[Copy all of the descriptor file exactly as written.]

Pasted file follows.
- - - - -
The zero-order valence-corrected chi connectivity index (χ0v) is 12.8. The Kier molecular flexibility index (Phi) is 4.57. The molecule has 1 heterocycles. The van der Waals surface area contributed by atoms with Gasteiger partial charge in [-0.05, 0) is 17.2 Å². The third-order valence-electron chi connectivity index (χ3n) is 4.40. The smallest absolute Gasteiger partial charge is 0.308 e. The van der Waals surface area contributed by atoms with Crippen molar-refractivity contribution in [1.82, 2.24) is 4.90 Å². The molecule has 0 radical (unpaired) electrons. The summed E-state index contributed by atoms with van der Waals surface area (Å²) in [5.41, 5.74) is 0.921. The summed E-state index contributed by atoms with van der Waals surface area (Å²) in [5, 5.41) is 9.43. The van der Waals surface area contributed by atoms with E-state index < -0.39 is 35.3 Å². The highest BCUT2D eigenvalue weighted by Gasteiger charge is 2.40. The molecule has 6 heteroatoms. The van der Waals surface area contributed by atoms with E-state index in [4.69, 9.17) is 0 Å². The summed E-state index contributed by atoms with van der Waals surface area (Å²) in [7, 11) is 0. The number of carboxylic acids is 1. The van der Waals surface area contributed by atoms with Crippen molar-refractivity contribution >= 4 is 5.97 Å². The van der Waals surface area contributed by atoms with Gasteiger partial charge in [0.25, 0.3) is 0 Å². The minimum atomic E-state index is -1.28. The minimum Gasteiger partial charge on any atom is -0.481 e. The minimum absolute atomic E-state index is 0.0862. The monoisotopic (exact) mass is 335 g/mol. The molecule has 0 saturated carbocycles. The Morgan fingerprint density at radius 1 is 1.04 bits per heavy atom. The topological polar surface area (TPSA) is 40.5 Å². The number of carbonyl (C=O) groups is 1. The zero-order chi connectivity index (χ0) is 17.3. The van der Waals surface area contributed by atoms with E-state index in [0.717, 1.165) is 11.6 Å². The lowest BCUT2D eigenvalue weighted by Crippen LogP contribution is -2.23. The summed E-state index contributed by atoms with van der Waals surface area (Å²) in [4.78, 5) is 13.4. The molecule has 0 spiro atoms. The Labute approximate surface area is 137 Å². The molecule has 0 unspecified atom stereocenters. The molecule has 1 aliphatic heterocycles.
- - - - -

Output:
The zero-order valence-corrected chi connectivity index (χ0v) is 12.8. The Kier molecular flexibility index (Phi) is 4.57. The molecule has 1 heterocycles. The van der Waals surface area contributed by atoms with Gasteiger partial charge in [-0.05, 0) is 17.2 Å². The third-order valence-electron chi connectivity index (χ3n) is 4.40. The smallest absolute Gasteiger partial charge is 0.308 e. The van der Waals surface area contributed by atoms with Crippen molar-refractivity contribution in [1.82, 2.24) is 4.90 Å². The molecule has 0 radical (unpaired) electrons. The summed E-state index contributed by atoms with van der Waals surface area (Å²) in [5.41, 5.74) is 0.921. The summed E-state index contributed by atoms with van der Waals surface area (Å²) in [5, 5.41) is 9.43. The van der Waals surface area contributed by atoms with E-state index < -0.39 is 35.3 Å². The highest BCUT2D eigenvalue weighted by Gasteiger charge is 2.40. The molecule has 6 heteroatoms. The van der Waals surface area contributed by atoms with E-state index in [4.69, 9.17) is 0 Å². The summed E-state index contributed by atoms with van der Waals surface area (Å²) in [7, 11) is 0. The number of carboxylic acids is 1. The van der Waals surface area contributed by atoms with Crippen molar-refractivity contribution >= 4 is 5.97 Å². The van der Waals surface area contributed by atoms with Gasteiger partial charge in [0.25, 0.3) is 0 Å². The minimum atomic E-state index is -1.28. The minimum Gasteiger partial charge on any atom is -0.481 e. The minimum absolute atomic E-state index is 0.0862. The monoisotopic (exact) mass is 335 g/mol. The molecule has 0 saturated carbocycles. The Morgan fingerprint density at radius 1 is 1.04 bits per heavy atom. The topological polar surface area (TPSA) is 40.5 Å². The number of carbonyl (C=O) groups is 1. The zero-order chi connectivity index (χ0) is 17.3. The van der Waals surface area contributed by atoms with E-state index in [0.717, 1.165) is 11.6 Å². The lowest BCUT2D eigenvalue weighted by Crippen LogP contribution is -2.23. The summed E-state index contributed by atoms with van der Waals surface area (Å²) in [4.78, 5) is 13.4. The molecule has 0 spiro atoms. The Labute approximate surface area is 137 Å². The molecule has 0 unspecified atom stereocenters. The molecule has 1 aliphatic heterocycles.